She begins the webinar describing the feelings that must be recognized and acknowledged by people living with Parkinson’s and their families. You need to understand that you are experiencing changes in every aspect of your life, beyond the physical symptoms of Parkinson’s disease, such as changing family roles, routines, work, financial circumstances, intimacy, and facing an unknown future. The resulting feelings can include shock, fear, anxiety, grief, guilt, shame, anger, and stress.

“As a patient once told me, ‘my place in the world is changing’ and it is important to attend to any unaddressed feelings of loss, grief, anger, stress, and depression,” says Book. “How you manage these feelings does have an impact on managing your symptoms and your life with Parkinson’s.”

Grief usually accompanies loss. “Grieving can be a good process,” says Book. A period of grief is normal and is characterized by good days and bad days.

Depression is more consistently a negative experience. Up to 50 per cent of those with Parkinson’s experience depression, whether it is a neurological symptom of the disease or a result of living with Parkinson’s. “It is often a combination of the two,” says Book. “The good news is that anti-depression medication can be effective in helping you get through a critical period. The sooner depression is addressed, the better, because we know that it also has an impact on the physical aspects of the disease.”

A feeling of shame or stigma is often related to the visible physical symptoms of Parkinson’s such as tremors, an awkward gait, a facial “mask” and slurred or soft speech. Strangers may assume the individual is intoxicated or intellectually challenged. A common reaction is to hide from embarrassment or humiliation, resulting in social isolation.

Book advocates that you continue to do the activities that define you and “dare to share” your diagnosis and educate others about your condition. “Most people will respond positively, perhaps with some questions, as well as offers of assistance,” says Book. “This is your opportunity to raise awareness and that can be empowering, not shameful.”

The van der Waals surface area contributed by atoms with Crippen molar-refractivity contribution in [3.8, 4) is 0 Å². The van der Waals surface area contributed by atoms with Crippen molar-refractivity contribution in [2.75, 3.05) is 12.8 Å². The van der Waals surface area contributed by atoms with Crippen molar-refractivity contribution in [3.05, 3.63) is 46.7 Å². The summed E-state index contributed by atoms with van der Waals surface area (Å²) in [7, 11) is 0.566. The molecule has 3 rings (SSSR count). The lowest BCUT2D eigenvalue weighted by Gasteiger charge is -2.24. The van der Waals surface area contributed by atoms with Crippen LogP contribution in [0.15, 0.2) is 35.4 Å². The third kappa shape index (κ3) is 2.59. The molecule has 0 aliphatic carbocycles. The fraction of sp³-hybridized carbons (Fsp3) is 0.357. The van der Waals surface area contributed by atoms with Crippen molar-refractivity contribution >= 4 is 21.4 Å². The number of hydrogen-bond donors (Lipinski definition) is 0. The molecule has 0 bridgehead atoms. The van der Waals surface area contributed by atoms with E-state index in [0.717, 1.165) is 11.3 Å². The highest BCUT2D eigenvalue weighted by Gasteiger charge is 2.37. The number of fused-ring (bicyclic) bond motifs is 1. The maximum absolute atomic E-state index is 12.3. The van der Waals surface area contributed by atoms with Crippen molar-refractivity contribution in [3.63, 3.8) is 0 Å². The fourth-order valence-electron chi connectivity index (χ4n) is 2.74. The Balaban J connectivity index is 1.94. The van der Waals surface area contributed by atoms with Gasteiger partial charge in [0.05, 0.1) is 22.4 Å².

Stress can also impact physical health. It is the body’s reaction to a change that requires a physical, mental or emotional adjustment in response. It is important to be aware of stress and what is causing it, so that it can be addressed. Individuals with Parkinson’s need more than just awareness about being stressed. They need to find the cause and make adjustments to alleviate it.

“Parkinson’s disease requires a continuous need to cope with the stresses of living with a chronic disease,” says Book.

She also urges health professionals to identify the “invisible” symptoms of living with Parkinson’s and to be aware of the perceived shame and stresses in people living with Parkinson’s disease. A holistic assessment can help identify challenges so that they can be addressed in order to improve the quality of life for all of those affected by Parkinson’s disease.

Book describes different types of coping strategies, including:

  • Task-oriented: analyzing the issue or challenge and taking action to solve it.
  • Emotion-oriented: attending to your feelings through counselling, a support group, friends and family, or on your own with meditation, yoga, etc.
  • Distraction-oriented: engaging in activities, such as exercise, hobbies or volunteering.

Most people make use of all three types of coping strategies. A list of coping strategies and tips is found here, under the heading Manage your Parkinson’s. Book also encourages individuals to focus on their strengths and how they got through challenges in the past. “Write them down,” she says. The handouts include a “strength word list” to get you started.